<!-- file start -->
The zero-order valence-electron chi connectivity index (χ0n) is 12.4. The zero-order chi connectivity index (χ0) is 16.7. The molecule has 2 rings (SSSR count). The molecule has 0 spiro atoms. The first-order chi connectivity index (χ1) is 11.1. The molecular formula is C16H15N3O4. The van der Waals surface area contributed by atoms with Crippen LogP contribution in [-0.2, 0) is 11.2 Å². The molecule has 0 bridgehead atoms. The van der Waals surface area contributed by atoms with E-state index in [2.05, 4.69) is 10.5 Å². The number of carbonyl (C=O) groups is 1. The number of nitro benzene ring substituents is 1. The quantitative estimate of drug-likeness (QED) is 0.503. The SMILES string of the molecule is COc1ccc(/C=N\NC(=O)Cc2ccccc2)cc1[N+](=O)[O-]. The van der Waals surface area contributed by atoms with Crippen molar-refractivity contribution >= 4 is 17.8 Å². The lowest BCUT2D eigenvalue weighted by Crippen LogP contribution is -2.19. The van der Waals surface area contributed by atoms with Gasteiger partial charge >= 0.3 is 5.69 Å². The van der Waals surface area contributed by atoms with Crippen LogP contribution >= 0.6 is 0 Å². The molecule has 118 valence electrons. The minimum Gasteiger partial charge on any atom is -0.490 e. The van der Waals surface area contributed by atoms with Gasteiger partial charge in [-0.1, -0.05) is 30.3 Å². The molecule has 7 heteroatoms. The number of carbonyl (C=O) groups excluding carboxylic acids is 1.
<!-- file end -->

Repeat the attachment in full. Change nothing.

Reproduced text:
The zero-order valence-electron chi connectivity index (χ0n) is 12.4. The zero-order chi connectivity index (χ0) is 16.7. The molecule has 2 rings (SSSR count). The molecule has 0 spiro atoms. The first-order chi connectivity index (χ1) is 11.1. The molecular formula is C16H15N3O4. The van der Waals surface area contributed by atoms with Crippen LogP contribution in [-0.2, 0) is 11.2 Å². The molecule has 0 bridgehead atoms. The van der Waals surface area contributed by atoms with E-state index in [2.05, 4.69) is 10.5 Å². The number of carbonyl (C=O) groups is 1. The number of nitro benzene ring substituents is 1. The quantitative estimate of drug-likeness (QED) is 0.503. The SMILES string of the molecule is COc1ccc(/C=N\NC(=O)Cc2ccccc2)cc1[N+](=O)[O-]. The van der Waals surface area contributed by atoms with Crippen molar-refractivity contribution >= 4 is 17.8 Å². The lowest BCUT2D eigenvalue weighted by Crippen LogP contribution is -2.19. The van der Waals surface area contributed by atoms with Gasteiger partial charge >= 0.3 is 5.69 Å². The van der Waals surface area contributed by atoms with Crippen LogP contribution >= 0.6 is 0 Å². The molecule has 118 valence electrons. The minimum Gasteiger partial charge on any atom is -0.490 e. The van der Waals surface area contributed by atoms with Gasteiger partial charge in [-0.1, -0.05) is 30.3 Å². The molecule has 7 heteroatoms. The number of carbonyl (C=O) groups excluding carboxylic acids is 1.